As you can see from my photograph, the cars have been spray-painted over the years. The interesting thing is that Marsh and the Ant Farm have encouraged everyone to do this. Purists argue that the original Caddys were far lovelier with their peeling factory paint and without all the annoying graffiti.  Now that I’ve seen the cars in person I completely disagree. I’ll elaborate on that in a moment.

In the meantime, empty cans of paint littered the ground in open defiance of Texas law.

Being a photographer, I noted that the sun was about to peer over the horizon, so I got to work. The impulse is to stand back from the cars in order to take a group portrait. I have to admit they look good from back there (something like a GM version of Stonehenge).  But I also felt I was taking pictures of a Little League team. I took a few anyway and they looked like all the other ones I’d Googled back home.

I decided to go in closer. What I discovered, is that when appoaches the cars they inspire a palpable sense of reverence. I sidled up to one. The fins were high above my head and looked especially wonderful in the first rays of daylight. I was feeling something like one of the apes in Kubrick’s 2001 and so I placed two fingers on a wheel. I was surprised that it spun freely.

Of the pictures I took after that, the one I liked the best was the one at the top of my post. Truthfully, it’s not easy photographing someone else’s artwork.

The problem is, whose artwork is it exactly?

These handsome vehicles were first penciled up by a creative team of designers back at General Motors. That was a long time ago, so I don’t know if anyone has properly celebrated their achievements. Years later, ten Cadillacs were dragged from their various junkyards to be partially interred here in a cornfield. This was not an easy task and involved the use of a crane and other massive equipment. Like it or not, Marsh and his friends made an auspicious attempt to clarify the meaning of the cars. They also remade a landscape.  Since then, anyone who has sprayed any paint here has tweaked the project slightly, and those who of us who come here and take the pictures have taken it somewhere else.

Everyone’s involved at Cadillac Ranch. It keeps going.  That appears to be the point.

Did I spray paint something?

Yes. I picked up a couple of spent cans and shook them until I found some paint. Carefully aiming, I hissed out a tribute on a wheel strut.  I did this for Joe Strummer, the former frontman for The Clash who would’ve thought the Ant Farm rocked.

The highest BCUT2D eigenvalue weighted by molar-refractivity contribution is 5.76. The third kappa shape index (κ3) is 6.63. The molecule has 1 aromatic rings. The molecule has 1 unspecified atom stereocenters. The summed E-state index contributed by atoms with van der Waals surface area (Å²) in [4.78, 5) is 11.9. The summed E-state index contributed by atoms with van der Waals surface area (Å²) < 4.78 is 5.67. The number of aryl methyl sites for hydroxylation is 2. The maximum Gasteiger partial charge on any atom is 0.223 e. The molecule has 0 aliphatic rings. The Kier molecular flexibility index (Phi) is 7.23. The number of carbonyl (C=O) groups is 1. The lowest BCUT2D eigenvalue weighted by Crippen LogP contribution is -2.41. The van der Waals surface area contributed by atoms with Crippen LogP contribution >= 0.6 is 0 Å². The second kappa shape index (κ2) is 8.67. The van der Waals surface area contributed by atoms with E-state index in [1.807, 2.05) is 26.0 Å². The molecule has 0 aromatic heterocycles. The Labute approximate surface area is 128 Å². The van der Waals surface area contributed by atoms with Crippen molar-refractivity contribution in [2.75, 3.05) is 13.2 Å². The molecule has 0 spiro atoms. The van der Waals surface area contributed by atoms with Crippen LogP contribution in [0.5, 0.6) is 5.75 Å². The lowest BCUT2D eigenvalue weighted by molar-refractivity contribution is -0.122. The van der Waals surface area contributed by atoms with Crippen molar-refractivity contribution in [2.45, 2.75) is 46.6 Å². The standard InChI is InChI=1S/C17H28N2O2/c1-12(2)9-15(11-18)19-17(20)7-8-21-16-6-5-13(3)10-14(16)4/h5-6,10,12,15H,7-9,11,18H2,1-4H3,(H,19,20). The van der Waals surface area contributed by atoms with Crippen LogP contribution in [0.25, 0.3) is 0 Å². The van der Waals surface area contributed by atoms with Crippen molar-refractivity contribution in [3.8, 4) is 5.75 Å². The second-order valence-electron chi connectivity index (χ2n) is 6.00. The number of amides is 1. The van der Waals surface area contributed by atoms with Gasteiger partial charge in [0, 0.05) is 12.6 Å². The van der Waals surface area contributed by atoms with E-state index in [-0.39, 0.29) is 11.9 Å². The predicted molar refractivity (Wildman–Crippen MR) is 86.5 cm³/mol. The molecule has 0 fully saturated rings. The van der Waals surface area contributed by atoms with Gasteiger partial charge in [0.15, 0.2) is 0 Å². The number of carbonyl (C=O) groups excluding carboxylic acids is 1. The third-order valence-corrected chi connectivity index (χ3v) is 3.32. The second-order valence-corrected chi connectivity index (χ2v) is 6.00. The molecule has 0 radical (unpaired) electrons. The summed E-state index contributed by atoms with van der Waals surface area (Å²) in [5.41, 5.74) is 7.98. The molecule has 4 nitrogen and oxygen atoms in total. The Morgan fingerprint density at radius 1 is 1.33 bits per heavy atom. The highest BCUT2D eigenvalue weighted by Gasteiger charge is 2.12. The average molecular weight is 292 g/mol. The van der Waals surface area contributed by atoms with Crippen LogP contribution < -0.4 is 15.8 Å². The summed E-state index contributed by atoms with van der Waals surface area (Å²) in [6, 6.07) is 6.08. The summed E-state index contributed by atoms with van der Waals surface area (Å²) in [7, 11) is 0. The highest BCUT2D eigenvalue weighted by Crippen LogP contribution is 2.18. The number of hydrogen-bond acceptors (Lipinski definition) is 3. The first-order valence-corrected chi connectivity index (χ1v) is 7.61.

It was red paint, of course.

Abandoned Outhouse on the Texas Panhandle

During the final week of August, we drove 500 miles of what remains of historic Route 66. Being contrarians, we headed east rather than west, traveling from Santa Fe over the mountains to the gentle farmlands which envelope Oklahoma City. It was a trip through the high plains, which crossed the 100th meridian near the Oklahoma border. In one sense, the journey met our expectations, because what remains on the crumbling roadsides of Route 66 resembles much of what you find elsewhere. It’s sad (but  not surprising), to drive from one town to another only to find 90% of it boarded up. This is a national trend (at least in some rural places) which is by no means exclusive to Route 66. On the plains, it becomes painfully obvious.  The village vacates. The strip dominates. Walmart, McDonalds and other large chains quickly become the new town centers. Whether we like or not, we increasingly rely on these areas because we really don’t have much choice. In many small towns, finding a slice of home-made pie is as likely as finding a clam in a wheat field. Unfortunately, the fast food out by the interstate is the only place registering a pulse.

I’m no expert and maybe there’s more below the surface. On the plains,  there are survivors. Demographics shift. People are seasoned and tough. Whatever is still standing remains to tell a  story.

To a photographer, the high plains can read like our best poetry. It’s where you need to be if you want to see what change looks like. There isn’t any place better to study the shape of derailed plans. The details speak. Peeling paint has passion. Boarded up gas stations can still fuel an imagination. Abandoned churches convey much authority, and nothing  is more lyrical than a forgotten motel.